How to Meet OSHA Forklift Inspection Requirements

How to Meet OSHA Forklift Inspection Requirements

The Occupational Safety and Health Administration (OSHA) sets worker safety standards. No matter what kind of job it is, these regulations ensure companies follow the same set of uniform rules across the country. After setting the rules, it is the Administration’s job to make sure companies follow them and levy fines if they don’t.

We will cover the inspection of powered industrial trucks specifically. In this case, OSHA will perform a visual inspection and document their findings. As such, you must teach these rules to employees who receive forklift, reach truck, pallet jack or narrow aisle forklift training

How to Meet OSHA Forklift Inspection Requirements

Conduct a Visual Check

It is a requirement that everyday employees perform a thorough visual inspection before using a forklift. If the truck runs on multiple shifts, you will need to check it before each shift begins. During this inspection, check for any broken or malfunctioning systems on the equipment. Conduct this inspection with the engine off, so it’s easier to scan for potential issues. Check the fluid levels (oil, water, and hydraulic fluids) and look for any cracks or leaks in the hoses. The main goal of the visual check is to identify anything that will keep the truck from operating safely.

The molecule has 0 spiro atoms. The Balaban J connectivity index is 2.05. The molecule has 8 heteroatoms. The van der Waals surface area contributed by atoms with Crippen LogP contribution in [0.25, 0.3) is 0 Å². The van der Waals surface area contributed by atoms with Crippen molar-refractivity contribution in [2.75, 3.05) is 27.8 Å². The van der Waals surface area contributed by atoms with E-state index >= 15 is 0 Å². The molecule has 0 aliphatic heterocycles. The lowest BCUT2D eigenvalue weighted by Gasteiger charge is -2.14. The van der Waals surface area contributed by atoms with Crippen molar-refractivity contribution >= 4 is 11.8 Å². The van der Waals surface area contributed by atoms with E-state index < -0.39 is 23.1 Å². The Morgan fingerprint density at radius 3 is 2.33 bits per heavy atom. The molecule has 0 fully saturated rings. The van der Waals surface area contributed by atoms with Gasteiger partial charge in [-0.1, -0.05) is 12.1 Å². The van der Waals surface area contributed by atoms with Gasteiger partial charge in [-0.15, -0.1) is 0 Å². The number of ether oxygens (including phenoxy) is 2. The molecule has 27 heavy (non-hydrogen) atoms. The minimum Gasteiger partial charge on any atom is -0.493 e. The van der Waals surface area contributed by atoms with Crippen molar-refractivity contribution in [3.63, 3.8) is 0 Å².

Conduct Operating Inspection

After completing the visual check, turn the truck on to continue the inspection. Check all the controls, hand and foot, to ensure they work properly. Raise the forks, check the brakes, beep the horn—you need to look over every feature. If any of the controls malfunction or cease to work, you’ll need to repair the truck before operating it again. Take the truck out of service and park it until all systems are in working order. 

Document the Inspections

OSHA does not require you to document the inspections, but it’s a good idea. In the event of an accident that leads to injuries, OSHA may audit the company’s safety practices. In this instance, having documented proof of the daily inspections and who performed them will come in handy. The daily documentation also helps the operator remember everything they need to inspect. A list containing all the areas to check will aid them and ensure they look over all necessary components.

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